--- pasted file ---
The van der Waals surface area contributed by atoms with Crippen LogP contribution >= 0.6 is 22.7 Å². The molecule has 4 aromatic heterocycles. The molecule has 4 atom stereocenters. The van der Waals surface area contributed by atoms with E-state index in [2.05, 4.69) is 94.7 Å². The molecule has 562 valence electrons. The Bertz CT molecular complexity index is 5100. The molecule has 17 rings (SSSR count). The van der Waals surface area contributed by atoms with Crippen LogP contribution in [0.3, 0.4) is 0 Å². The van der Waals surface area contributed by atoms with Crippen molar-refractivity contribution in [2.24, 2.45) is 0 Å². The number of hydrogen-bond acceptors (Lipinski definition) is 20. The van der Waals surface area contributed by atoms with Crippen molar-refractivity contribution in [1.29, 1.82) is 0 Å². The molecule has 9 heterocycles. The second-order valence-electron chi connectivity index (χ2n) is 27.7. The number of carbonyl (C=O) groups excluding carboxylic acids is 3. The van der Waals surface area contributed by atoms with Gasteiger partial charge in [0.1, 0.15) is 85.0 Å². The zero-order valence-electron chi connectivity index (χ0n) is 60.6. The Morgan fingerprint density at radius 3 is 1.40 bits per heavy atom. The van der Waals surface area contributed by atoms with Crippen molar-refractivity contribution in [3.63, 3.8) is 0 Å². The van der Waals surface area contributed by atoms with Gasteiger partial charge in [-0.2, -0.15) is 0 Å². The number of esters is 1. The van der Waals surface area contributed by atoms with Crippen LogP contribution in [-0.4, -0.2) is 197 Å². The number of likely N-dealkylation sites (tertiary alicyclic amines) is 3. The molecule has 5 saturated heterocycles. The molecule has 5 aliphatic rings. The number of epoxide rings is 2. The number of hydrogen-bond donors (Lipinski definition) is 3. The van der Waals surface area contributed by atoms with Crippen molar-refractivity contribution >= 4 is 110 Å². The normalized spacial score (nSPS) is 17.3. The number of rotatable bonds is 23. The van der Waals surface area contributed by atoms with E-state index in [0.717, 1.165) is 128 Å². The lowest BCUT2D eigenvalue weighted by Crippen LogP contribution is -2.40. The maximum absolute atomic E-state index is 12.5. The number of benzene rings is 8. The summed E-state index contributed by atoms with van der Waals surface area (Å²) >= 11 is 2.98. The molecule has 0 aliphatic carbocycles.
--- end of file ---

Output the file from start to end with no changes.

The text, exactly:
The van der Waals surface area contributed by atoms with Crippen LogP contribution >= 0.6 is 22.7 Å². The molecule has 4 aromatic heterocycles. The molecule has 4 atom stereocenters. The van der Waals surface area contributed by atoms with E-state index in [2.05, 4.69) is 94.7 Å². The molecule has 562 valence electrons. The Bertz CT molecular complexity index is 5100. The molecule has 17 rings (SSSR count). The van der Waals surface area contributed by atoms with Crippen LogP contribution in [0.3, 0.4) is 0 Å². The van der Waals surface area contributed by atoms with Crippen molar-refractivity contribution in [2.24, 2.45) is 0 Å². The number of hydrogen-bond acceptors (Lipinski definition) is 20. The van der Waals surface area contributed by atoms with Crippen molar-refractivity contribution in [1.29, 1.82) is 0 Å². The molecule has 9 heterocycles. The second-order valence-electron chi connectivity index (χ2n) is 27.7. The number of carbonyl (C=O) groups excluding carboxylic acids is 3. The van der Waals surface area contributed by atoms with Gasteiger partial charge in [0.1, 0.15) is 85.0 Å². The zero-order valence-electron chi connectivity index (χ0n) is 60.6. The Morgan fingerprint density at radius 3 is 1.40 bits per heavy atom. The van der Waals surface area contributed by atoms with Crippen molar-refractivity contribution in [3.63, 3.8) is 0 Å². The van der Waals surface area contributed by atoms with Gasteiger partial charge in [-0.2, -0.15) is 0 Å². The number of esters is 1. The van der Waals surface area contributed by atoms with Crippen LogP contribution in [-0.4, -0.2) is 197 Å². The number of likely N-dealkylation sites (tertiary alicyclic amines) is 3. The molecule has 5 saturated heterocycles. The molecule has 5 aliphatic rings. The number of epoxide rings is 2. The number of hydrogen-bond donors (Lipinski definition) is 3. The van der Waals surface area contributed by atoms with Crippen molar-refractivity contribution >= 4 is 110 Å². The normalized spacial score (nSPS) is 17.3. The number of rotatable bonds is 23. The van der Waals surface area contributed by atoms with E-state index in [0.717, 1.165) is 128 Å². The lowest BCUT2D eigenvalue weighted by Crippen LogP contribution is -2.40. The maximum absolute atomic E-state index is 12.5. The number of benzene rings is 8. The summed E-state index contributed by atoms with van der Waals surface area (Å²) >= 11 is 2.98. The molecule has 0 aliphatic carbocycles.